Hi Chis.loved those Paxman's(later class 15's!) i started at Hornsey as a cleaner in 1960 aged 15.we had a small allocation of these Paxmans.it was said we got them because the Stratford men kept running past red lights with them!?the brakes were very good and the locos light !!we mainly used them on jobs from Ferme Park to Victoria Docks and Hackney Docks.they were also used on some south London exchange freights but only with a reduced load via. the Widened lines(the Met) to Hither Green Norwood Jnt etc.

They had nice warm draft free cabs and rode well, during the summer months when steam heating was not required they would be a loco of last resort on London to Moorgate and Kings cross commuter services from Hertford North and Welwyn Garden City.

If you were long nose forward at 70MPH they looked to be quite frightening!!!!! but that high speed Paxman sounded good!!!!!

The biggest drawback was that you had to manually operate the radiator grilles to keep the engine temperature at optimum.very easy to not notice a rise in temp and an impending shutdown!!!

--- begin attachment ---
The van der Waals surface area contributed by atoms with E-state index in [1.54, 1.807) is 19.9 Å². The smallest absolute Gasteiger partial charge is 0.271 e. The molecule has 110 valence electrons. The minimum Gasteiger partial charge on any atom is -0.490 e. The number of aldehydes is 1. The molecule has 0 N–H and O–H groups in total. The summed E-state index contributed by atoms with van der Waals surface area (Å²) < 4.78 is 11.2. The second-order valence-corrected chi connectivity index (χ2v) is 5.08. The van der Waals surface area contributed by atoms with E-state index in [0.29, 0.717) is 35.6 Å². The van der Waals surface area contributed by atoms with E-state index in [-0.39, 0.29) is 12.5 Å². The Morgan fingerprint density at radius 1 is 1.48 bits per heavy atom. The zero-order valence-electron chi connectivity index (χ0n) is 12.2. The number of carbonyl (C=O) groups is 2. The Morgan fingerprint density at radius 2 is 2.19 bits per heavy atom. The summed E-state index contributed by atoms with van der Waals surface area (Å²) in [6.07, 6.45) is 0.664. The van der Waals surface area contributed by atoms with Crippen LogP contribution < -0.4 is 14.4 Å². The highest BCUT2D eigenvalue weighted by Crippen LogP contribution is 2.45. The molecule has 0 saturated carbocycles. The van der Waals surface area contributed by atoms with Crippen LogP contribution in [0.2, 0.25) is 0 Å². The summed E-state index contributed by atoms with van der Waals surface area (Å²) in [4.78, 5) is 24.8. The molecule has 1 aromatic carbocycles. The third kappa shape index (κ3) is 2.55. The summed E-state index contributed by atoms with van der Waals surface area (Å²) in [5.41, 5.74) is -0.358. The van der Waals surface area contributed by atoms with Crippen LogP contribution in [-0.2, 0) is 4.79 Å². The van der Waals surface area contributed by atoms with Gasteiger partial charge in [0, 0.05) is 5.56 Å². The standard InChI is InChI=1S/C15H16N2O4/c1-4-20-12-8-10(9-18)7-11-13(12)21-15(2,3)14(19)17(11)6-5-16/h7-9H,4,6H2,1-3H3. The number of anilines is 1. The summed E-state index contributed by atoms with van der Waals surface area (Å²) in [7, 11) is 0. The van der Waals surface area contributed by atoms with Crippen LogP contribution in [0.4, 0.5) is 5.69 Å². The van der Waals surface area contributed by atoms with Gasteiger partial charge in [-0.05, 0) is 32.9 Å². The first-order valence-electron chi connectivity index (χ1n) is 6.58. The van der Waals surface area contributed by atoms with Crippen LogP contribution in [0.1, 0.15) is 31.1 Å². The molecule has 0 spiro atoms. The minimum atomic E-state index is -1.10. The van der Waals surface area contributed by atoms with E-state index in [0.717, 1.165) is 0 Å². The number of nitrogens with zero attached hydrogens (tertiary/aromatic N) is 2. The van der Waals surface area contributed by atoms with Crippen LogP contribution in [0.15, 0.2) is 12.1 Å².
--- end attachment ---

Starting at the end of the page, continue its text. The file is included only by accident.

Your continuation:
Ah.alas nowt but good memories now!!! 

  • Like 1
Link to post
Share on other sites

Into the 1970s, at least. there was a lot of Forces 'Warrant' traffic about; the NE-SW trains used to have a portion for Torbay (almost entirely students/ holidaymakers) and one for Plymouth (usually military). If the portions worked out of Birmingham New Street in reverse formation, there would be absolute chaos, as the two heavily-encumbered groups tried to get past one another on the platform. The through trains from the north to Folkestone and Dover were as much for this traffic as for tourists.

The French had lots of 'permissionaires' trains (leave trains) until National Service finished a few years ago; these would run from all over France to a few stations in the north (principally Reims and Chalon sur Marne), where the various regiments would be put on trains to their respective barracks. The operation at Reims used to be around midnight, and was run by a RSM who really didn't need the tannoy.. We were trying to sleep in a hotel 500 metres away, and we heard every word.

Even today forces traffic is noticeable in some places, I have just travelled up from Dawlish Warren on an Paignton - Exmouth service,

I changed at Exeter St Davids, and there must have been 30 or 40 lads joining heading for Lympstone Marine Commando,

 

cheers

 

PS thanks to Chris and Jonny for this enjoyable thread  

Link to post
Share on other sites

Even today forces traffic is noticeable in some places, I have just travelled up from Dawlish Warren on an Paignton - Exmouth service,

I changed at Exeter St Davids, and there must have been 30 or 40 lads joining heading for Lympstone Marine Commando,

 

cheers

 

PS thanks to Chris and Jonny for this enjoyable thread